When the 15th annual Run Through History is held Sunday, it will be more than a 5-kilometer jaunt through historic Metairie Cemetery. It also will mark a historic moment for race director Chuck George.

The Run Through History will be the 1,000th race George has directed in his career — a remarkable accomplishment given the amount of behind-the-scenes work it takes to get even one road race running.

Though no statistics are kept on such milestones, it’s certainly rare, said Andy Smith, programs director for the Road Runners Club of America.

“Directing so many races certainly tells you a lot about the qualities Chuck has brought to racing,” Smith said. “Particularly so, when you think about how the sport has grown so much in the past 30 years. There was nowhere near the number of races even 10 or 20 years ago that there are today. That speaks volumes. To get that kind of longevity, you have to be good at what you do. And you have to be unique.”

Like the Run Through History, for instance. The idea of having a run through a graveyard came to George years ago while at Gettysburg National Cemetery. So when operators of Metairie Cemetery approached George about hosting a fundraising race for local charity Save Our Cemeteries, the self-described history buff jumped at the chance. George, 62, made sure to make the event as “classy” as possible, hoping to avoid offending anyone while holding a race on hallowed ground.

The day after the first race, he received a phone call from a woman whose family has a tomb in Metairie Cemetery. George feared the worst.

“I was worried she’d be upset,” he said. “But she wanted to know if we could change the route in the next race so it would pass by her family’s tomb. We’ve had a bunch of requests like that through the years.”

Such is life as a race director in New Orleans. The city has some of the most unique races in the country, and George’s fingerprints are on almost all of them.

He hosts races in swamps (NOLA Trail Run Series), over lakes (Louisiana Paradise Bridge Run) and at historic plantations (Reveille at Oak Alley). For more than 30 years, he has been on committees that helped produce the Gulf South’s biggest annual race (the Allstate Sugar Bowl Crescent City Classic) and, earlier this year, he drove the lead truck in the Rock ‘n’ Roll New Orleans Marathon, the city’s second-largest race.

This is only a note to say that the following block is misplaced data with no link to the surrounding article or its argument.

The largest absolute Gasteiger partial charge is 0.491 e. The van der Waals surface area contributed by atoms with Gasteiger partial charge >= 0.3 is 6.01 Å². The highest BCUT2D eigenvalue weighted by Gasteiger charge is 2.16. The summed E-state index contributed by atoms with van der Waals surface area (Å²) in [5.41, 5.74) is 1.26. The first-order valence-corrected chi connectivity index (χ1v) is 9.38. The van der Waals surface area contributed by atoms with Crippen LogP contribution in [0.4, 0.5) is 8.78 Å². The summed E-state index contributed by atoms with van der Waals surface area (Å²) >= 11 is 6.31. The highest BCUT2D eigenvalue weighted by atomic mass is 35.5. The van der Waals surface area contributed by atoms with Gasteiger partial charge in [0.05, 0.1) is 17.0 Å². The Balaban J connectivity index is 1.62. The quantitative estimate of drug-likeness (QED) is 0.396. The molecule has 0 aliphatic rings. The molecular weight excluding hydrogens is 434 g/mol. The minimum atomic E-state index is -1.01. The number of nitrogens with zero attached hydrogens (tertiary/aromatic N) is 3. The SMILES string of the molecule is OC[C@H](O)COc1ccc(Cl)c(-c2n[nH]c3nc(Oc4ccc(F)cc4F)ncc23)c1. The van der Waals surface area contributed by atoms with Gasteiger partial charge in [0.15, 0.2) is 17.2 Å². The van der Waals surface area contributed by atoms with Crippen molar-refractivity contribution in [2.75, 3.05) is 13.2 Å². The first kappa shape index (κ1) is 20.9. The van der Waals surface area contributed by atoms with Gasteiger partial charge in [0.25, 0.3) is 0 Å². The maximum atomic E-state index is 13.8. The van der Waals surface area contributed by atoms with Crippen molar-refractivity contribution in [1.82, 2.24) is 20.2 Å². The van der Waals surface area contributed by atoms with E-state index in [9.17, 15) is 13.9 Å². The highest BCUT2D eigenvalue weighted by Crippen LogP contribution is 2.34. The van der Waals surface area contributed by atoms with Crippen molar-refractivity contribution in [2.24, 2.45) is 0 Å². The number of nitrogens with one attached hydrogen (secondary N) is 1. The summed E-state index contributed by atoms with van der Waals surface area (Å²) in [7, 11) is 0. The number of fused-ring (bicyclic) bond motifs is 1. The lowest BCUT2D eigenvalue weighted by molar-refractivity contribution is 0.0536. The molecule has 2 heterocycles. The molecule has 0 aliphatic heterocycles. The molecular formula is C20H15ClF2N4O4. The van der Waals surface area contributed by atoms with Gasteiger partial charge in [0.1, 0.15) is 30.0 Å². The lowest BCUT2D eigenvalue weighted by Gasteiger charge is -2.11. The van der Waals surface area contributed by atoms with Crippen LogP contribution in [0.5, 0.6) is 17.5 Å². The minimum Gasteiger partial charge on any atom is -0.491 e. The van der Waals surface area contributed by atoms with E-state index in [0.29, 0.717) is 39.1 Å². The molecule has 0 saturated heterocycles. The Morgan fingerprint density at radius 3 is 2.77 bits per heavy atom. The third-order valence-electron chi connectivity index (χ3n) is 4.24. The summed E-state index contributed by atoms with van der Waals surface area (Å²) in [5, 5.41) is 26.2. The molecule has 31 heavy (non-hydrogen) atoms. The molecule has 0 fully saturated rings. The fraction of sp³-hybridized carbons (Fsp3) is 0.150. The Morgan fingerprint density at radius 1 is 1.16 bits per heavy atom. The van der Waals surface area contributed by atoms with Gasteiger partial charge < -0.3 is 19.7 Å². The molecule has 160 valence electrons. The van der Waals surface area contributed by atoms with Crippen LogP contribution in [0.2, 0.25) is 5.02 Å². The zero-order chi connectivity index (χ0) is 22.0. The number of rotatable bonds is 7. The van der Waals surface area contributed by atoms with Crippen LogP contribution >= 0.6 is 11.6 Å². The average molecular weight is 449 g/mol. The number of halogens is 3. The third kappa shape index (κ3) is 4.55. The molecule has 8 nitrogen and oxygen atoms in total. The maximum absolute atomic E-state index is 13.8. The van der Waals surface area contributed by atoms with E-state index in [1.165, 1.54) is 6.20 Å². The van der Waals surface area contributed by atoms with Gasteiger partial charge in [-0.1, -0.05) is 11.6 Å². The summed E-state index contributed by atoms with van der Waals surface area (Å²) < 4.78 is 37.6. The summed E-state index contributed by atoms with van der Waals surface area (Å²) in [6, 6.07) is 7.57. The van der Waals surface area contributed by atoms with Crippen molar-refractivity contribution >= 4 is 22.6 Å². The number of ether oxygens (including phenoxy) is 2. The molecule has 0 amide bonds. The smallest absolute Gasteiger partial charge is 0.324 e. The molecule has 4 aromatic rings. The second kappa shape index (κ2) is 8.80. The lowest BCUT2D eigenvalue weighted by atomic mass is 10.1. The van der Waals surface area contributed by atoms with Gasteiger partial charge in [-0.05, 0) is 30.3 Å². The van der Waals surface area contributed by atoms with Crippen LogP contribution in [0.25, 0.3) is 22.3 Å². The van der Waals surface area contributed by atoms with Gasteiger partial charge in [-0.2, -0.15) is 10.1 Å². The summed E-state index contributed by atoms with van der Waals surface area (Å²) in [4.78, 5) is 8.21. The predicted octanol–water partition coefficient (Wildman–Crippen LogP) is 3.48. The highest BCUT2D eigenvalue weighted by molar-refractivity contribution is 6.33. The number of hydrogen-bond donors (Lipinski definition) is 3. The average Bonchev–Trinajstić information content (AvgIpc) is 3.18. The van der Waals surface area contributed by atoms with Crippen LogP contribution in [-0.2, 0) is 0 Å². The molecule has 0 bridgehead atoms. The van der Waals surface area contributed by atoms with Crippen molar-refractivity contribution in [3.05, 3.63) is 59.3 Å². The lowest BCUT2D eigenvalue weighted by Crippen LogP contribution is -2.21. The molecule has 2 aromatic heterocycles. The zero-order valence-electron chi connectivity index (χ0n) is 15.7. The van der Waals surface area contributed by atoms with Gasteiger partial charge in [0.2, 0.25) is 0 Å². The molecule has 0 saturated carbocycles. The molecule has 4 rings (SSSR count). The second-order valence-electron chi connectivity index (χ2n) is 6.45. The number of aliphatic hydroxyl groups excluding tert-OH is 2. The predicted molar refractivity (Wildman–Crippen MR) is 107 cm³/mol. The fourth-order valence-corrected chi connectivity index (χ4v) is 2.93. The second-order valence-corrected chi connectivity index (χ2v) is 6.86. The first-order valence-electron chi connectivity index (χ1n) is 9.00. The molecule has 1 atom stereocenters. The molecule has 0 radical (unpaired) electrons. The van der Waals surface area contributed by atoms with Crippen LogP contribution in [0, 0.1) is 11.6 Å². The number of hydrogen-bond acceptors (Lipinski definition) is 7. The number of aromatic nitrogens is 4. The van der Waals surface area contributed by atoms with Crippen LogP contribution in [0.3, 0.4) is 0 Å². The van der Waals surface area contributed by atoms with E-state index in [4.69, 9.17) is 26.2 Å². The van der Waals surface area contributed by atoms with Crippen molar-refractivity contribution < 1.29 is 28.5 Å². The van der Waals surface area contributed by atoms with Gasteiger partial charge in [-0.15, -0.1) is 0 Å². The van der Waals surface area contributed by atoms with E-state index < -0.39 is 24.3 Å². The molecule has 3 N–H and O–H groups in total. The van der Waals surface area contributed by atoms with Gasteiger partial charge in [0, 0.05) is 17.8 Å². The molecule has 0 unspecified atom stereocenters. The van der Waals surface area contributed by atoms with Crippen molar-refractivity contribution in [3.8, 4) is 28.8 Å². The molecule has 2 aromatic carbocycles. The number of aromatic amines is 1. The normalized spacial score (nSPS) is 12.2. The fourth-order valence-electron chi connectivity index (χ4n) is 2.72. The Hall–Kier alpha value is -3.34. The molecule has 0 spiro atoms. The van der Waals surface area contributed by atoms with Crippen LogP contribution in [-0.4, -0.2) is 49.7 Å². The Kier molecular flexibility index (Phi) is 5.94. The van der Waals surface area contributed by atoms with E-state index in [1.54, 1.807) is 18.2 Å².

“For my generation, he’s the godfather,” CCC race director Eric Stuart said. “We all base a lot of stuff off what Chuck has done. ... Since I took this job in 2011, he has been a wealth of knowledge. And he’s always willing to help. He’s the bridge that ties all of us together.”

George moved to New Orleans 38 years ago. A South Dakota native, he came to town for a job as a marine electrician, and he worked on ships and nuclear submarines for a few years. When the bottom fell out of the oil industry locally in the early 1980s, George created New Orleans Running Systems Inc., which he still operates. In 1986, he became executive director of the New Orleans Track Club, a job he held for 25 years.

Now he directs approximately 30 races a year, and he estimates that at least a third are private events for conventioneers in the city.

All of George’s races benefit some charitable cause. In 2014 and ’15, races he directed or assisted with combined to raise more than $2 million for nonprofit causes.

“When I first started, they all were racing events,” he said. “Now most of them are participatory events. Most people in those races can care less about how fast they finish, or whether they walk or run. But they took part in it for a reason: for a cause.”

George said the people are the most satisfying part of being a race director.

“Especially at the marathon level; people get into that for a personal reason,” he said. “The look on their faces when they finish, that emotion ... and knowing I got to help provide that — that’s why I do it.”

And he doesn’t plan to stop anytime soon.

“I don’t think I’ll ever retire,” he said. “If I did, I’d be doing the same thing I’m doing right now. I’d be out on the course. ... There is no perfect race for me. There’s always a way to get better. You’re always looking for the next big thing.

“And I couldn’t do any of this without a team of volunteers and staff who are just fantastic. Many of them have been with me from the beginning. Especially my wife, Martha. This is her 1,000th race, too.”